For anyone looking for a story about how technology is impacting the unemployment picture, there is perhaps no better place to start than Martin Ford’s Lights at the End of the Tunnel. What Ford hopes is to start a conversation. That conversation is about the rising intelligence of machines, and what that means to the future of work, and the survival of a market based society. Ford’s predictions of a world that our children or grandchildren will be living in: the world before 2089; sounds like science fiction, but his view of the increasing speed and complexity of our machines is conservative. He is no Ray Kurzweil, though he takes the Singularity movement as something much more seriously than many of its detractors might.The world of 2089 is one in which almost all work done by humans can be better performed by machines. Highly paid knowledge workers might feel safe from all this robot stuff. After all,who can imagine C3PO standing in front of a court room arguing a case? But, as Ford points out, the job of the vast majority of knowledge workers, including lawyers, deals with sifting through information, summarizing that information, and moving it around. This is a task that advanced algorithms can do splendidly, with out the need for coffee breaks at Starbucks, or better, without the need for health care or a 401k matching plan. Certain types of medical professionals, such as radiologist, who make 100k a year, seemed destined to go the way of the the Steel mill worker- replaced by a combination of outsourcing and automation.It is the relationship between outsourcing and automation that is one of the most interesting contentions of Ford’s book. He sees outsourcing as more of a prelude to automation than an end in itself. Companies first outsource something to minimize human labor costs- say that of the poor souls in India who are forced to help Americans with their tech and credit card problems. Eventually though, machines always catch up, and can therefore provide a much more efficient job, 24/7 without ever asking for a sick day off. “Buy America” types might be happy about this because it suggests many of those manufacturing jobs we’ve offloaded to China will at some point be coming home. The rub is they won’t be bringing the jobs back with them.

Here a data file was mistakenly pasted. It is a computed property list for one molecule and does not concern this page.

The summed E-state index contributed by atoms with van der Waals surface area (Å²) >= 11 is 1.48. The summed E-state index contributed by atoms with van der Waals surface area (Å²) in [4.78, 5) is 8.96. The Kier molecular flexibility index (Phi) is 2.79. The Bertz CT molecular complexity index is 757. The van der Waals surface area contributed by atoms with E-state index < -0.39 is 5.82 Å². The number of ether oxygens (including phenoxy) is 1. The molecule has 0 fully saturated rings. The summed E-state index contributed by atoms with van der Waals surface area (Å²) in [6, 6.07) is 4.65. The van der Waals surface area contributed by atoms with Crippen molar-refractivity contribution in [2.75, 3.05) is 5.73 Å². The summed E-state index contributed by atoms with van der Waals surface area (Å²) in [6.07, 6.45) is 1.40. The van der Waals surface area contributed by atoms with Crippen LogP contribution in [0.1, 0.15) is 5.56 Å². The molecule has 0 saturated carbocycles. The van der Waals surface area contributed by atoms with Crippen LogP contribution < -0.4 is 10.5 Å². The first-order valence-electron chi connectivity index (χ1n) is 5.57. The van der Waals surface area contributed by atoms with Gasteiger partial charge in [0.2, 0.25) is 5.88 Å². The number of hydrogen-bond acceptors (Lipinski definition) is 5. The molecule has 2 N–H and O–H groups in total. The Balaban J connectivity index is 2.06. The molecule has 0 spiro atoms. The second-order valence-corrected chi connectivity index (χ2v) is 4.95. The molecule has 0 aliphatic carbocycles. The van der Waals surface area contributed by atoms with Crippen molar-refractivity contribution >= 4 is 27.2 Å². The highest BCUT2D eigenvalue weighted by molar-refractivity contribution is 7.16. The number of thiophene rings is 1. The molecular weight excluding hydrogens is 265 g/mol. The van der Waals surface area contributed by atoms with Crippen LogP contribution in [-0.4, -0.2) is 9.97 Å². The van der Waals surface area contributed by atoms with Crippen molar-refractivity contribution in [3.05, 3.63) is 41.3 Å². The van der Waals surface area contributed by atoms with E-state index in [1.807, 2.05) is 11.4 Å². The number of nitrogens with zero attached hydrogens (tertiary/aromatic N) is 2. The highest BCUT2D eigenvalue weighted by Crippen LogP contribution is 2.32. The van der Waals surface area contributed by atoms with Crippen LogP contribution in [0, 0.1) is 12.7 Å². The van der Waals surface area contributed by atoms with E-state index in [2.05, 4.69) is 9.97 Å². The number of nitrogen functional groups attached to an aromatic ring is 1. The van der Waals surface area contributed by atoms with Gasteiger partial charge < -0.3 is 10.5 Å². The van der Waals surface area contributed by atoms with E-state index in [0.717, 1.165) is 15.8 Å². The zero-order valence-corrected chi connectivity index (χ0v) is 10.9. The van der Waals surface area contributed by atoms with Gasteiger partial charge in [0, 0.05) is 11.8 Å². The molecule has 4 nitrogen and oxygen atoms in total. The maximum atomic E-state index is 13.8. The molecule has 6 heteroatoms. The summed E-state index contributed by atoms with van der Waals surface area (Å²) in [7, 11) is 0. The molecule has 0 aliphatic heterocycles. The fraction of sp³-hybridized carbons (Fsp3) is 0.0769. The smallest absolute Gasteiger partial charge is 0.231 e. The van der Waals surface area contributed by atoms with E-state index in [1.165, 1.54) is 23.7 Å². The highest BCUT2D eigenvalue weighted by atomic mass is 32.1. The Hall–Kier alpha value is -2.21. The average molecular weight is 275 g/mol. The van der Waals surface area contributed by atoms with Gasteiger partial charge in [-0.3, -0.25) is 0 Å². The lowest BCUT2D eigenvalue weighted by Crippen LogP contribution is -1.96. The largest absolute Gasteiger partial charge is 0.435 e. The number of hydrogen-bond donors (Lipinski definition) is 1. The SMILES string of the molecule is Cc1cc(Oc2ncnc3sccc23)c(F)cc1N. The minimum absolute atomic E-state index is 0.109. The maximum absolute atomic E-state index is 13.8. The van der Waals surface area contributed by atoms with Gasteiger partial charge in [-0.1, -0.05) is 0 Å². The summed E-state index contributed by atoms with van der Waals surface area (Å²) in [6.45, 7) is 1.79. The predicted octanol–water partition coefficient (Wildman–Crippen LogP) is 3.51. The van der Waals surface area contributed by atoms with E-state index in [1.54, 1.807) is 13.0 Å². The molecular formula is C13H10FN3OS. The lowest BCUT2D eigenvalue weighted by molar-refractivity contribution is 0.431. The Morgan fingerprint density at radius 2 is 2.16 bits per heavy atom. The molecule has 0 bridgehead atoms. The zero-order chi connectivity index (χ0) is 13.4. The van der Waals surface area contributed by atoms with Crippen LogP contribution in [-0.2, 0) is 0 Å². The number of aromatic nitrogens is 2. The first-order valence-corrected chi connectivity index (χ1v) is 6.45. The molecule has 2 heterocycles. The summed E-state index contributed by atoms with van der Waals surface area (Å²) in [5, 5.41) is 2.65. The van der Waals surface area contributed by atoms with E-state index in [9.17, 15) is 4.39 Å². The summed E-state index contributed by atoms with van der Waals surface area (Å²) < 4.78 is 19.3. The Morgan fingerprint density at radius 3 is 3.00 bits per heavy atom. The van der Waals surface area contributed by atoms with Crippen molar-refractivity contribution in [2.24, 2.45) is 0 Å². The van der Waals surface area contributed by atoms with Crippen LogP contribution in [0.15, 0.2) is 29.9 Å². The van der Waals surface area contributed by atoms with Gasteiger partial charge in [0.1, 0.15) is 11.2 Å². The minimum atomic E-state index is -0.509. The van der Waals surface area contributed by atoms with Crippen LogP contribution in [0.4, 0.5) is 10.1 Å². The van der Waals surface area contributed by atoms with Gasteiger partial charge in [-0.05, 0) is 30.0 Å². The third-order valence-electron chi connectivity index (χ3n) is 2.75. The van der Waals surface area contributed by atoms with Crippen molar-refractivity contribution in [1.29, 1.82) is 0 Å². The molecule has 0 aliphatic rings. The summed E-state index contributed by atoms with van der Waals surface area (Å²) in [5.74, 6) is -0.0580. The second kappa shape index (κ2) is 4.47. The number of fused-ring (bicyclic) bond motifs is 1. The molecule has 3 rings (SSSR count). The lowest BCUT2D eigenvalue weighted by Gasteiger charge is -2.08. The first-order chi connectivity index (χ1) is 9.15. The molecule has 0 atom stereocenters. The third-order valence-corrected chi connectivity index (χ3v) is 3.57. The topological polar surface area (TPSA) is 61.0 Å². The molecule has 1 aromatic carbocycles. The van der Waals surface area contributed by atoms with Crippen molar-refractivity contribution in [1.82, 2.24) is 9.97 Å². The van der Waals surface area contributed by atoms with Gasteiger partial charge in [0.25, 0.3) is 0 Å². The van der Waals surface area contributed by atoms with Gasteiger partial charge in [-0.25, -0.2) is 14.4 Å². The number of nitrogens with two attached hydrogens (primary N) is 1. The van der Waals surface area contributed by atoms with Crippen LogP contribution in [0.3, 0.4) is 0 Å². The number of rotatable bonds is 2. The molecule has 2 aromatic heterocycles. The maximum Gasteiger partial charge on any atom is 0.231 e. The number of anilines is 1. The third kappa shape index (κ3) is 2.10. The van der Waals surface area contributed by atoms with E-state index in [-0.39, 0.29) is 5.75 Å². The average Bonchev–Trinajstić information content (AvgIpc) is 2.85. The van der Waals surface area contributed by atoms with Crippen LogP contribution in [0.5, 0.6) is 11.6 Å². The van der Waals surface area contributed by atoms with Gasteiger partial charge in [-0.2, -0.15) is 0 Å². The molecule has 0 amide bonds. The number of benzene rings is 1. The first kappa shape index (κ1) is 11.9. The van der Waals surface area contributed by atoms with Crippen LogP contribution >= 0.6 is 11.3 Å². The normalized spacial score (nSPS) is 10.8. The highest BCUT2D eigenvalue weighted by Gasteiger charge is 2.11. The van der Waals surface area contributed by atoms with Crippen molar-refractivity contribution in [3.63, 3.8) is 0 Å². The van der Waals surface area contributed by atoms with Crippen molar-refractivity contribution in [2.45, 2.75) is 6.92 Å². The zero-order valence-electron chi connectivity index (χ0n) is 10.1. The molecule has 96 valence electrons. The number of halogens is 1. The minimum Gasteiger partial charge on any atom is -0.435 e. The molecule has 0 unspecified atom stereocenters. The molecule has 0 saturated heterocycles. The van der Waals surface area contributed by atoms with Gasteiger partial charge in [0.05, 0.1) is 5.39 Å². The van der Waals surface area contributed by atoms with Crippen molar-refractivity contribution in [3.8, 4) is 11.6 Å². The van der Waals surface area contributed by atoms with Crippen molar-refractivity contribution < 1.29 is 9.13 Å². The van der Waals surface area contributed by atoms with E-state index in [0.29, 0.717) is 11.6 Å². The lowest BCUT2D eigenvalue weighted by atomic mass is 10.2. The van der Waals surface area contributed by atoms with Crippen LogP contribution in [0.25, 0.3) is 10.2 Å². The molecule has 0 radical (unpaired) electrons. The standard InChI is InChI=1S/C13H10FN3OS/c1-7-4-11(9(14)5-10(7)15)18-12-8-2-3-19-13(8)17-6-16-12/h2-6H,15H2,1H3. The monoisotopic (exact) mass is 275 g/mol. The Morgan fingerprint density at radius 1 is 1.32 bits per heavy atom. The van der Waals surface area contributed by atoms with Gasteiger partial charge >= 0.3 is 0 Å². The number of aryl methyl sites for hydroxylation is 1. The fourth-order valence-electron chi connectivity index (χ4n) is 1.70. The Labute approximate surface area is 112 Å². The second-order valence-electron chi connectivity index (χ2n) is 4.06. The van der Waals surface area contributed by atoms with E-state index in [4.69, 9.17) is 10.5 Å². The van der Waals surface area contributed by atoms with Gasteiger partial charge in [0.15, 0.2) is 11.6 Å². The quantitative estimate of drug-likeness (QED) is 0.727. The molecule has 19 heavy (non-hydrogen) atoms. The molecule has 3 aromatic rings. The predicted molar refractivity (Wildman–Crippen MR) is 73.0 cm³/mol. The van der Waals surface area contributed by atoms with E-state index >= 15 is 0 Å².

It is Ford’s solutions I have some problems with: a massive guaranteed income system that is meant to preserve consumption. How do we pay for it? We tax the profits of producer companies that would have, without automation, had to provide income to workers. Given that the system is straining, or soon will be, under the current income system we have for the retired, this solution seems more fanciful that a world where almost all work is done by machines.
The question I have is why do we have to preserve the current system under the assumptions of near total automation? Is there no better system that would reflect better the new situation? There isn’t a market economy on Star Trek- well not counting the Ferengi. In any case, Ford has certainly got a discussion started with this excellent and smart book.